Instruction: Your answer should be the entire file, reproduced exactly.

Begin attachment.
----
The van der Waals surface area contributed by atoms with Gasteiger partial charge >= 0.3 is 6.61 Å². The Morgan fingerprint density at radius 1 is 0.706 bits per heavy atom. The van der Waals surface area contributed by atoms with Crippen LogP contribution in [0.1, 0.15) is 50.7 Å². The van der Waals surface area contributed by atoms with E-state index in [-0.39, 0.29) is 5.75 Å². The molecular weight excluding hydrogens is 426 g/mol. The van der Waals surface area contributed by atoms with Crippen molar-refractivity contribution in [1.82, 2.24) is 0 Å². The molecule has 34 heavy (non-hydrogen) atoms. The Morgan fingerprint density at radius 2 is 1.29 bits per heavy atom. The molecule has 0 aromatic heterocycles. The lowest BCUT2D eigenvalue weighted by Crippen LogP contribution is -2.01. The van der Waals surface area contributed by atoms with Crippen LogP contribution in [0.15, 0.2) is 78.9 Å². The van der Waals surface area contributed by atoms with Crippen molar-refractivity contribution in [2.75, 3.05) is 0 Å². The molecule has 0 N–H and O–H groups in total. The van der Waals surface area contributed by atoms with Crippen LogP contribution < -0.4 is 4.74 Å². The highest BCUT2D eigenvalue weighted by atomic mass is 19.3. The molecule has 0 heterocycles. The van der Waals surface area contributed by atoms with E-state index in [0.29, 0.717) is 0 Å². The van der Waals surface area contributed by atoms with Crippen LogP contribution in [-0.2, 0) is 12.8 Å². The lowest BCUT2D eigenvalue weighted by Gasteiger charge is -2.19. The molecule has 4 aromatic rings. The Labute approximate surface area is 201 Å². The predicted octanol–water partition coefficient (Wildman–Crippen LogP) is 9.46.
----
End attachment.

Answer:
The van der Waals surface area contributed by atoms with Gasteiger partial charge >= 0.3 is 6.61 Å². The Morgan fingerprint density at radius 1 is 0.706 bits per heavy atom. The van der Waals surface area contributed by atoms with Crippen LogP contribution in [0.1, 0.15) is 50.7 Å². The van der Waals surface area contributed by atoms with E-state index in [-0.39, 0.29) is 5.75 Å². The molecular weight excluding hydrogens is 426 g/mol. The van der Waals surface area contributed by atoms with Crippen molar-refractivity contribution in [1.82, 2.24) is 0 Å². The molecule has 34 heavy (non-hydrogen) atoms. The Morgan fingerprint density at radius 2 is 1.29 bits per heavy atom. The molecule has 0 aromatic heterocycles. The lowest BCUT2D eigenvalue weighted by Crippen LogP contribution is -2.01. The van der Waals surface area contributed by atoms with Crippen LogP contribution in [0.15, 0.2) is 78.9 Å². The van der Waals surface area contributed by atoms with Crippen molar-refractivity contribution in [2.75, 3.05) is 0 Å². The molecule has 0 N–H and O–H groups in total. The van der Waals surface area contributed by atoms with Crippen LogP contribution < -0.4 is 4.74 Å². The highest BCUT2D eigenvalue weighted by atomic mass is 19.3. The molecule has 0 heterocycles. The van der Waals surface area contributed by atoms with E-state index in [0.29, 0.717) is 0 Å². The van der Waals surface area contributed by atoms with Crippen LogP contribution in [-0.2, 0) is 12.8 Å². The lowest BCUT2D eigenvalue weighted by Gasteiger charge is -2.19. The molecule has 4 aromatic rings. The Labute approximate surface area is 201 Å². The predicted octanol–water partition coefficient (Wildman–Crippen LogP) is 9.46.